It was as much a battle to remain compos mentis through the 500 miles of driving as it was to cover the 26 miles and 3000m of ascent. I thought a bit of sleep deprivation might be good training for the year ahead at Sandhurst.
I won’t bore you with all the particulars of how it panned out. A 15 min cat nap in a layby somewhere in Cumbria, an effective supply of caffeine and a good stock of flapjacks meant I managed to climb Ben Nevis and Scafell Pike with a total ascent time of 5 hrs 58 mins. A similar speed up Snowdon would easily allow me to complete my goal.
In typical Welsh fashion, the weather disagreed and despite being a well-trodden route, and one I had done several times, I couldn’t see more than a few metres in front of me. This was yet another reminder, regardless of one’s experience, of the dangers of navigating in the mountains when the weather is poor.
Overall I made it up and down Snowdon in 2 hrs 53 mins ensuring I finished in a total time of 19 hrs 4 mins. Despite having negligible summit visibility, it was a great experience and a nice test before joining the Army and embracing a whole new lifestyle.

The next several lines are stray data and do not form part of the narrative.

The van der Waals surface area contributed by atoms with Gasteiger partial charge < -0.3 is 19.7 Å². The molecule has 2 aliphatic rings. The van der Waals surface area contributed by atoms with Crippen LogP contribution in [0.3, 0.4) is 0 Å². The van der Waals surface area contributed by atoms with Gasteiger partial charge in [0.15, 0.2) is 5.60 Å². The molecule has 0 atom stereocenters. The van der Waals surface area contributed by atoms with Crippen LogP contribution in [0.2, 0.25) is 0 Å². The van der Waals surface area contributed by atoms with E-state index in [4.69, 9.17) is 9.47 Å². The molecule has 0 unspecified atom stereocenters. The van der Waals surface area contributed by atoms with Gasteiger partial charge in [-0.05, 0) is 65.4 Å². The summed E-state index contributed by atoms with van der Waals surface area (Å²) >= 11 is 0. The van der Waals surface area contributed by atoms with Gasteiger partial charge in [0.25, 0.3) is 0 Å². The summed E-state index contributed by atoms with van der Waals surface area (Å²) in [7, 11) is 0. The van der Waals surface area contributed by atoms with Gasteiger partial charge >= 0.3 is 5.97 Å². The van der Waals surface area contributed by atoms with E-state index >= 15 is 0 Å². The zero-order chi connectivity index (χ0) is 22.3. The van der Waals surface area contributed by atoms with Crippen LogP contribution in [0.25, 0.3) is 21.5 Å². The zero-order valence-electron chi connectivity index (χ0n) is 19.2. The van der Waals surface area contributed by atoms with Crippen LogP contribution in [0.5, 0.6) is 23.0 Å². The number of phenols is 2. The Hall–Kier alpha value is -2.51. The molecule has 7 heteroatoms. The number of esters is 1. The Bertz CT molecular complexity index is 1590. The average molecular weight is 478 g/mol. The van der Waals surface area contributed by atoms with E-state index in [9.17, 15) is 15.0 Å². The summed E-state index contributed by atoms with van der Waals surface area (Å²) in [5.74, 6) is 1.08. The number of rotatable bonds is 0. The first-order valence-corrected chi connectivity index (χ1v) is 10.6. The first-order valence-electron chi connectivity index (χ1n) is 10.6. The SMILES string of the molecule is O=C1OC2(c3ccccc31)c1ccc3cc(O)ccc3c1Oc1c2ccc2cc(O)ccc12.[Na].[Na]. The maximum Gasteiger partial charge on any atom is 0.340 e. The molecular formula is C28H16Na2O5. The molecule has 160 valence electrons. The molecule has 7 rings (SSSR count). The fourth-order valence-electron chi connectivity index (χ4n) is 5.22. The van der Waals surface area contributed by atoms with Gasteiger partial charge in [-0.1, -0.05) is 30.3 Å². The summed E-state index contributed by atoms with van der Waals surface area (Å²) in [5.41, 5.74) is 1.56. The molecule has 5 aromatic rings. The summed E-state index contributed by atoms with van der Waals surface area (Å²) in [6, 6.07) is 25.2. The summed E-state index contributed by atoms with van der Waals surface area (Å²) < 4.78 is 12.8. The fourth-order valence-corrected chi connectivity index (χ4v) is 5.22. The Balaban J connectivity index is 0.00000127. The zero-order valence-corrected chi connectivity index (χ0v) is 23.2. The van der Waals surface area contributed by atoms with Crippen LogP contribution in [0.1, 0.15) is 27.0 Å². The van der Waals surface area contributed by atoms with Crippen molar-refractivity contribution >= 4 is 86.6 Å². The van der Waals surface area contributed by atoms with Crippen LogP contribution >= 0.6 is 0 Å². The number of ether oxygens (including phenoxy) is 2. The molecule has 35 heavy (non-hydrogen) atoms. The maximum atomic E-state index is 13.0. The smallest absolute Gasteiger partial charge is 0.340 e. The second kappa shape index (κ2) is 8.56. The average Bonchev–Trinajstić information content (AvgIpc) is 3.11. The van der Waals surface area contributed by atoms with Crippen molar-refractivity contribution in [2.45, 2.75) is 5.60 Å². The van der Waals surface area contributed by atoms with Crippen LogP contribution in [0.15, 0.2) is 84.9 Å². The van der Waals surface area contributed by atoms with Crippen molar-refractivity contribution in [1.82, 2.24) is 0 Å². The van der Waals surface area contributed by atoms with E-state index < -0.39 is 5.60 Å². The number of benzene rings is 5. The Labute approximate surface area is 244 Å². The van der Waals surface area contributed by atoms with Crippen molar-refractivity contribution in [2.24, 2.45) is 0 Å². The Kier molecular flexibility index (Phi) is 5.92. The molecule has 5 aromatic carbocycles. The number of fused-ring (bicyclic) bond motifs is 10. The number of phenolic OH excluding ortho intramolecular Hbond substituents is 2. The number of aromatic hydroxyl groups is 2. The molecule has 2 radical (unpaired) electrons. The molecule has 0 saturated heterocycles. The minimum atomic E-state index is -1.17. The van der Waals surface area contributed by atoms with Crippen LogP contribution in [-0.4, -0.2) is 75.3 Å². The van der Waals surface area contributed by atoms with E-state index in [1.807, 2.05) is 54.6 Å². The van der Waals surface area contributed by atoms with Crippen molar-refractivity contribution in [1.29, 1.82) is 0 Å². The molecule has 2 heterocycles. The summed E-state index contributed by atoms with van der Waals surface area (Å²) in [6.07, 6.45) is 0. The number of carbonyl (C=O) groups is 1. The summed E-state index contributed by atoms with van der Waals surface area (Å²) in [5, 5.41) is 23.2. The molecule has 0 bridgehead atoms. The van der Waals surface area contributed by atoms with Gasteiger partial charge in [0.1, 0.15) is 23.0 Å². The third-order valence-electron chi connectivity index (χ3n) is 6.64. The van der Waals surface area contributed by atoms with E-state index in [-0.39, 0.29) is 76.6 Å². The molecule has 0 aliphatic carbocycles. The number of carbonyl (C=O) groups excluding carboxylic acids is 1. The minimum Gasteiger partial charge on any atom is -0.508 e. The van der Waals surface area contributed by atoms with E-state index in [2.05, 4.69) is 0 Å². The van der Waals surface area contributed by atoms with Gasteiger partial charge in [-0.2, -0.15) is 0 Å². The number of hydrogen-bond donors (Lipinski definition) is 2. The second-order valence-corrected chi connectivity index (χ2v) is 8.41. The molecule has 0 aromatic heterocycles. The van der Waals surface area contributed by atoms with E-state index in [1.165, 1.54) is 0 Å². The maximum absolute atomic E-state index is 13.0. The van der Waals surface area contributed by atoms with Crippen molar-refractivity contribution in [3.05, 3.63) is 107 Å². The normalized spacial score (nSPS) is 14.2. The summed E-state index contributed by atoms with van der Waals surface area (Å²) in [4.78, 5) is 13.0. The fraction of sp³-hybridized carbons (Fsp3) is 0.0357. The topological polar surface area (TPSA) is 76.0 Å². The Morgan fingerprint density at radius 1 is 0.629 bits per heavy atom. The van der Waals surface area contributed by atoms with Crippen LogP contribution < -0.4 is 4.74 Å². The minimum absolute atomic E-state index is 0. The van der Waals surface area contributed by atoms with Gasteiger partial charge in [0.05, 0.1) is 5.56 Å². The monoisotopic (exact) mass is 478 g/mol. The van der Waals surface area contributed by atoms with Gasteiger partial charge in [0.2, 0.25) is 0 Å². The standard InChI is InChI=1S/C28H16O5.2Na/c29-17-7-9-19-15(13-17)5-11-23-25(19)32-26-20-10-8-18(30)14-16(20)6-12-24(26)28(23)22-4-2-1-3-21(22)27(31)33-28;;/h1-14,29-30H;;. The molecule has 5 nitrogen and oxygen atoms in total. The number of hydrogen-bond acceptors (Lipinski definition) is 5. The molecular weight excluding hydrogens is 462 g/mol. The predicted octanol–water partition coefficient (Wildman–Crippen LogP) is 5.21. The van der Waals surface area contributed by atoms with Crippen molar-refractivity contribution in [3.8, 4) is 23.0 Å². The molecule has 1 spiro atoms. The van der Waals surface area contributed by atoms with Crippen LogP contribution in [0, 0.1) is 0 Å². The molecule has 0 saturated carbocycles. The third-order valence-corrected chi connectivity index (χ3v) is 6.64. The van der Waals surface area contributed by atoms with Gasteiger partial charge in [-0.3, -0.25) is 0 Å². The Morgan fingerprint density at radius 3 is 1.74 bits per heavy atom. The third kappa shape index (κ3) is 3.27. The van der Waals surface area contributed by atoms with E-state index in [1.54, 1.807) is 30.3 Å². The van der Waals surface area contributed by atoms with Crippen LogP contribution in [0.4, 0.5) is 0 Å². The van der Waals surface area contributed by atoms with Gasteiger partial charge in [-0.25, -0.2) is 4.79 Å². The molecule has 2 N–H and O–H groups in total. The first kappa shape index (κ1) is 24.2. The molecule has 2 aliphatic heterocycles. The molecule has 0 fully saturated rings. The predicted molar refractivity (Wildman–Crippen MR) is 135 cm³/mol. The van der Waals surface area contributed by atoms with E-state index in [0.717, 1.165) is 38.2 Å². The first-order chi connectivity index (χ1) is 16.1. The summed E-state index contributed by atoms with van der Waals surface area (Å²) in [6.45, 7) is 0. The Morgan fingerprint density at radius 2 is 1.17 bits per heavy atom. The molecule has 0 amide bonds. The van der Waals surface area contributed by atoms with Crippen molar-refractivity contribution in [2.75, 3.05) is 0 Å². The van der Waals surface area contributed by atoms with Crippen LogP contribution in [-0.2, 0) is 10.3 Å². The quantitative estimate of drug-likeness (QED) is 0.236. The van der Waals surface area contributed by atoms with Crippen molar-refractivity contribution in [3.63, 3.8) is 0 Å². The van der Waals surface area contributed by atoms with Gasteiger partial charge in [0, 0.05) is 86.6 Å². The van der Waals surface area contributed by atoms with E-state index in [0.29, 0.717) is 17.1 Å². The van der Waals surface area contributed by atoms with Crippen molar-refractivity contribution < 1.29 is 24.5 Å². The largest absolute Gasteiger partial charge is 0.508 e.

Three Peaks (team)
Shortly after coming up with my Seven Summits goal, and with little experience in the mountains, I decided to try a well-established objective, the Three Peaks 24 hours Challenge.
The aim is to climb the highest peaks in England, Scotland and Wales (Scafell Pike 978m, Ben Nevis 1,345m and Snowdon 1,085m) in a 24-hour period. The total distance covered is approximately 26 miles on foot (500 miles by car) with a total ascent of 3,000m.
With Dad acting as a very diligent and sleep deprived driver, myself and two others had plans to complete it, not just under 24 hours, but also to top Dad’s previous Three Peaks time of 21 hrs 59 mins. With a bit of luck on the weather front and no traffic, it was an achievable target.
Ben Nevis was ticked off fairly quickly, albeit with a typically bleak summit. I went up the main route when I was much younger so was familiar with the zig zags and after a swift descent, we were in a good position for the remainder of the challenge.
The first few hours of Scafell Pike were done under the beam of a headtorch before a wonderful sunrise over the Lake District. A scramble up Mickledore led to another wet and windy summit before we headed down, took on more calories and headed for Wales. Bacon cooked on the engine, beef stew in a thermos and pasta seemed to do the job to keep us in good spirits before dozing off and leaving Dad to make up time on the roads.
A quick drop-off at the base of Snowdon allowed the three of us to charge up. We reached the top in some pleasant weather and try and make it back down, albeit with some fairly sore blisters (see pic), before the clock caught up with us.
Thankfully our “sprint finish” was enough to see us through the gates at the base of Snowdon in a time of 21 hrs 49 mins. Overall it was a successful foray into the hills showing the value of teamwork, determination and goal setting.